California Attorney General Xavier Becerra referenced gun control, environmental regulation, and the FBI probe into Russian election meddling during the Spanish-language Democratic response to the State of the Union response on Tuesday, but he failed to mention the single biggest crisis currently affecting Latin Americans: the collapse of socialist Venezuela.
Venezuela is currently facing a profound humanitarian crisis, the product of two decades of socialist rule. The nation’s legislature invoked constitutional provisions to replace dictator Nicolás Maduro with the head of the National Assembly, current interim President Juan Guaidó, in late January, but Maduro has refused to step down.
Maintaining control of the military, Maduro ordered a brutal crackdown on pro-democracy dissidents that has killed dozens and seen the country’s political prisoner population skyrocket to nearly one thousand, according to the United Nations.
During his State of the Union Address on Tuesday, President Donald Trump expressed support of Guaidó and for the Venezuelan people.
“We stand with the Venezuelan people in their noble quest for freedom — and we condemn the brutality of the Maduro regime, whose socialist policies have turned that nation from being the wealthiest in South America into a state of abject poverty and despair,” Trump said.
Becerra, in his speech — intended to address America’s Spanish-speaking community, in which the Venezuelan diaspora is among the fastest growing populations — did not mention Venezuela or America’s growing Venezuelan refugee community. The absence of any mention of the topic is particularly notable given the scale of support Venezuela’s pro-democracy movement has received from many of Latin America’s most prominent celebrities and the near-total support for Guaidó from Latin American governments.
Instead of discussing Venezuela, Becerra focused on illegal immigration from Mexico and Central America and Democratic Party talking points on alleged Russian collusion with the Trump administration, Obamacare, and claims the Republican Party blocks Latinos from voting.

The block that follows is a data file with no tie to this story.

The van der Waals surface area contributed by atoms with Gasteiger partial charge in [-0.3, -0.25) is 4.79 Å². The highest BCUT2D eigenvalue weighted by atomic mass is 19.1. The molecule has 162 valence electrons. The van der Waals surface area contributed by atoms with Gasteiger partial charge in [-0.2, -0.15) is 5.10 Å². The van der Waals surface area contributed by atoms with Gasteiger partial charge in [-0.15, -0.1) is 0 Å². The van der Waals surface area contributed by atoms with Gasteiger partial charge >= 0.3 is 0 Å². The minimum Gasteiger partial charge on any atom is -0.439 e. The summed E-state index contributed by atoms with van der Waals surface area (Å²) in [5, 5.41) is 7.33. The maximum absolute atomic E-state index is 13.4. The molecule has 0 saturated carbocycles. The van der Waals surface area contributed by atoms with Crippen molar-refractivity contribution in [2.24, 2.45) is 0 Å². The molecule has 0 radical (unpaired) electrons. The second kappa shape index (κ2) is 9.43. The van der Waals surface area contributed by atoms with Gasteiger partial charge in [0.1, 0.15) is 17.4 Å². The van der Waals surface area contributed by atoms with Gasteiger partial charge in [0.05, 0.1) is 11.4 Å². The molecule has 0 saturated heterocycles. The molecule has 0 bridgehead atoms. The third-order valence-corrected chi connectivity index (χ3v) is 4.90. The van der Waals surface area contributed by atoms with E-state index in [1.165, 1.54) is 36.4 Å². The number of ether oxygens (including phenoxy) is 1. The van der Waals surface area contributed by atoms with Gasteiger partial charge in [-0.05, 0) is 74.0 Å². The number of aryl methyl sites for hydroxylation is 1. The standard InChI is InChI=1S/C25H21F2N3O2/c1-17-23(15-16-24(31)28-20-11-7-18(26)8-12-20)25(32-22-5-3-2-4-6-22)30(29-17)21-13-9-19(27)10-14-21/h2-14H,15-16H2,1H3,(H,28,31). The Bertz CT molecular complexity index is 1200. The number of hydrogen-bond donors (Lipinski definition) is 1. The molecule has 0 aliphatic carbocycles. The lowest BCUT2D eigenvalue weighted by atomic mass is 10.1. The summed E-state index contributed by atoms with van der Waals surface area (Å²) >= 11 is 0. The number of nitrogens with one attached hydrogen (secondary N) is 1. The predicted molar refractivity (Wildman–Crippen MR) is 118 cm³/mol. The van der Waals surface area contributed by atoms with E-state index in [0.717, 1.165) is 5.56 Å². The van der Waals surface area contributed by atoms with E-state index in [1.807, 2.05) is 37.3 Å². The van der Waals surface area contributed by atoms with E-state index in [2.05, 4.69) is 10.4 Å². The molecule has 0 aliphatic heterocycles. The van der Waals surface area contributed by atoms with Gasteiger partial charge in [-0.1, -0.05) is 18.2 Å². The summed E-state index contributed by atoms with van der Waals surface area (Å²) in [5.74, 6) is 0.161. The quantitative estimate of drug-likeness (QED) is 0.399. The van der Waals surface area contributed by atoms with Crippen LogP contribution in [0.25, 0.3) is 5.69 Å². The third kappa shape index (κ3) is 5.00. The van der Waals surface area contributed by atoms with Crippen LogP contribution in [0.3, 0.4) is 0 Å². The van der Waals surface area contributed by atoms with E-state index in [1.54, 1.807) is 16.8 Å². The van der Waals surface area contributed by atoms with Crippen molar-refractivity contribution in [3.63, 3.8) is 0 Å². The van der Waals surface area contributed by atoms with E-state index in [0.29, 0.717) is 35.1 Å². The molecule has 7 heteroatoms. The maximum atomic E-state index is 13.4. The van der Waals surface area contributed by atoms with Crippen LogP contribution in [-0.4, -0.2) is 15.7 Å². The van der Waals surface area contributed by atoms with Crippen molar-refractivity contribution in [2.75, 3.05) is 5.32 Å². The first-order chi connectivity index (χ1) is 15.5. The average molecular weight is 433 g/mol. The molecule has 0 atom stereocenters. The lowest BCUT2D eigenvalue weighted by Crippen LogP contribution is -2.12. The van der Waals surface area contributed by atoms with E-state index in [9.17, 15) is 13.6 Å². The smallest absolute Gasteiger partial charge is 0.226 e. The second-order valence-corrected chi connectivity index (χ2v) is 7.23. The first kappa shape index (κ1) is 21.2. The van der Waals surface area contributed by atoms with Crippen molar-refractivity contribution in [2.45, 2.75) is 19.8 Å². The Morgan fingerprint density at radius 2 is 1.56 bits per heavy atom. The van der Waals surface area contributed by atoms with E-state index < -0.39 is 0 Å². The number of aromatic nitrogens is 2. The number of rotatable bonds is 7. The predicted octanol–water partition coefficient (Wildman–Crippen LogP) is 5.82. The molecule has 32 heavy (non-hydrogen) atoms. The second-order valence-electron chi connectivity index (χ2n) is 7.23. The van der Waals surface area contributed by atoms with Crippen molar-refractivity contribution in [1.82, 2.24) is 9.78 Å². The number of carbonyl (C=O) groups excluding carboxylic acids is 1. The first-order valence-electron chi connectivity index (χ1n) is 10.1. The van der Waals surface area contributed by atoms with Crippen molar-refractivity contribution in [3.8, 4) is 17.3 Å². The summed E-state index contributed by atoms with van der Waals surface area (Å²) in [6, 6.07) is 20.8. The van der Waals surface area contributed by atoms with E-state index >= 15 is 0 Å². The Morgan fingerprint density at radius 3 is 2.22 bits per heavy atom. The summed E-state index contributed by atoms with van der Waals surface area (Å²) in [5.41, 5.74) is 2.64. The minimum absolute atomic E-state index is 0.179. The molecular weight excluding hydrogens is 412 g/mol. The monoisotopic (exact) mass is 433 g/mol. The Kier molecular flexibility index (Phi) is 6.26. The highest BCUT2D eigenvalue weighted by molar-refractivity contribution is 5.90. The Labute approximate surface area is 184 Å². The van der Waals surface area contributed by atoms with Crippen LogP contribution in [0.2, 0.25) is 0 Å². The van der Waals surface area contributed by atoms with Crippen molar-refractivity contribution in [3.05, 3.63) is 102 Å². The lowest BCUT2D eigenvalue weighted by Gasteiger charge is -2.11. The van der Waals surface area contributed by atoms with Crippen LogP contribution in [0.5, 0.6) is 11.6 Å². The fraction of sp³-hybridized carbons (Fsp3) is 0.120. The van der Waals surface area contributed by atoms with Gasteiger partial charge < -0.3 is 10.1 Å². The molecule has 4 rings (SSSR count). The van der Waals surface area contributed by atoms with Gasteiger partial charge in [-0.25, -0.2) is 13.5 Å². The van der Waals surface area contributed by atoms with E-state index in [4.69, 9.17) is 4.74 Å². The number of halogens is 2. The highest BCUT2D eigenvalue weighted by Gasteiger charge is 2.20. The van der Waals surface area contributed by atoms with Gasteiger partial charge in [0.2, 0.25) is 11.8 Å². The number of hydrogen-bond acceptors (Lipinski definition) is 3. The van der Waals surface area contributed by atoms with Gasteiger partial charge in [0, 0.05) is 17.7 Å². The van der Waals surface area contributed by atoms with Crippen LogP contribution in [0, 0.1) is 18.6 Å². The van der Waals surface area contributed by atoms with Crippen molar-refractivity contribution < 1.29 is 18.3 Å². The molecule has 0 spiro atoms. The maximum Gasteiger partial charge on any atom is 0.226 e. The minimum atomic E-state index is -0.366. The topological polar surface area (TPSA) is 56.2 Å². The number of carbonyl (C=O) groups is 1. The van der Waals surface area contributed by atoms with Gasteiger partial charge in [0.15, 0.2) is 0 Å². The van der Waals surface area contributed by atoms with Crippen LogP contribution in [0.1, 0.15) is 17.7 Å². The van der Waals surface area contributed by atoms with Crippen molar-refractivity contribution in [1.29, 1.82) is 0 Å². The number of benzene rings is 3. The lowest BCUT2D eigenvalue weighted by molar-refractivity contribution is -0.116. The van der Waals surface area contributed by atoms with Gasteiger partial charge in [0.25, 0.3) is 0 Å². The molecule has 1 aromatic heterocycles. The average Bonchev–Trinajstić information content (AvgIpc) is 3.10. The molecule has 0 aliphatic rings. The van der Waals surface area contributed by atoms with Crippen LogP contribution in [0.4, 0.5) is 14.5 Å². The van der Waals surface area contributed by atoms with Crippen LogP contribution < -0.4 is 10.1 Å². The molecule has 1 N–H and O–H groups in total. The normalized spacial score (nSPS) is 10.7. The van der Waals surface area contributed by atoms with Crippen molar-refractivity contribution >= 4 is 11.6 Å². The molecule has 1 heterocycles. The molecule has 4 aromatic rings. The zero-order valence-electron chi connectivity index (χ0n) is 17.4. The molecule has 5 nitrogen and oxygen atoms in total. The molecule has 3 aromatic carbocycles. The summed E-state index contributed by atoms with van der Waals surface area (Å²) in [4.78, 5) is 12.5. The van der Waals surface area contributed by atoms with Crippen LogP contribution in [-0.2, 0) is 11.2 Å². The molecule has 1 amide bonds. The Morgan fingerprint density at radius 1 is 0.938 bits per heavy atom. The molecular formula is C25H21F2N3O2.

Becerra framed his speech around the experience his parents had of immigrating from Mexico to the United States.
“They still remember the days when they could not pass by the doors of restaurants due to signs that read ‘dogs and Mexicans not allowed,'” he stated. He went on to say, “if the state of our union can be characterized as ‘strong,’ it is because people like my parents and yours – citizens or migrants – built this country.”
Becerra decried the southern border wall project as “extravagant” and the current state of America as one of “disorder, tension, hostility.”
“How can one explain that our country lives under an intense investigation over Russian interference in our 2016 presidential elections and over the role President Trump played in them?” Becerra asked. He did not mention Russia’s interference in Latin America, particularly Venezuela, where it has become the most prominent nation still supporting Maduro as legitimate.
Becerra told his audience that “they [Republicans] built a wall between you and the voting booth,” adding only by way of explanation, “They failed! In the November elections, Latinos, especially the young, went out to vote in historic numbers.”
Becerra also asked Latinos to continue voting for sensible gun laws and “laws that protect the water we drink and the air we breathe.” He concluded with a promise: “Be it with marches in the streets, or marches to the voting booths, with struggles in court or through Congress, we will do what is necessary to secure a strong and vibrant Union.”